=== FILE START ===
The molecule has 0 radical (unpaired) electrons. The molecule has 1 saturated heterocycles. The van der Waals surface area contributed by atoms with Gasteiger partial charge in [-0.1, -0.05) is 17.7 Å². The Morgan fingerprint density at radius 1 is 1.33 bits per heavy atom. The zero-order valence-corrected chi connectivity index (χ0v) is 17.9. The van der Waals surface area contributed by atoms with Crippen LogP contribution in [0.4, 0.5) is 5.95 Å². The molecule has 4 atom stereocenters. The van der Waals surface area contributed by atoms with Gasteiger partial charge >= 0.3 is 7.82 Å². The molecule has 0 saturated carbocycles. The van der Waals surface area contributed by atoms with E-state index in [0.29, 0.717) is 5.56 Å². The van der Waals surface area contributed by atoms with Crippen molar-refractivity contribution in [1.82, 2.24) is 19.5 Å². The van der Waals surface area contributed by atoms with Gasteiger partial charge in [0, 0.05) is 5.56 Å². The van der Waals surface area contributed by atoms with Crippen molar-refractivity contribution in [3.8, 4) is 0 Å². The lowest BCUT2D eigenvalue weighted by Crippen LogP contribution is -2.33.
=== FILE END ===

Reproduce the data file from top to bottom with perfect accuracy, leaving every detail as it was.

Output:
The molecule has 0 radical (unpaired) electrons. The molecule has 1 saturated heterocycles. The van der Waals surface area contributed by atoms with Gasteiger partial charge in [-0.1, -0.05) is 17.7 Å². The Morgan fingerprint density at radius 1 is 1.33 bits per heavy atom. The zero-order valence-corrected chi connectivity index (χ0v) is 17.9. The van der Waals surface area contributed by atoms with Crippen LogP contribution in [0.4, 0.5) is 5.95 Å². The molecule has 4 atom stereocenters. The van der Waals surface area contributed by atoms with Gasteiger partial charge >= 0.3 is 7.82 Å². The molecule has 0 saturated carbocycles. The van der Waals surface area contributed by atoms with E-state index in [0.29, 0.717) is 5.56 Å². The van der Waals surface area contributed by atoms with Crippen molar-refractivity contribution in [1.82, 2.24) is 19.5 Å². The van der Waals surface area contributed by atoms with Gasteiger partial charge in [0, 0.05) is 5.56 Å². The van der Waals surface area contributed by atoms with Crippen molar-refractivity contribution in [3.8, 4) is 0 Å². The lowest BCUT2D eigenvalue weighted by Crippen LogP contribution is -2.33.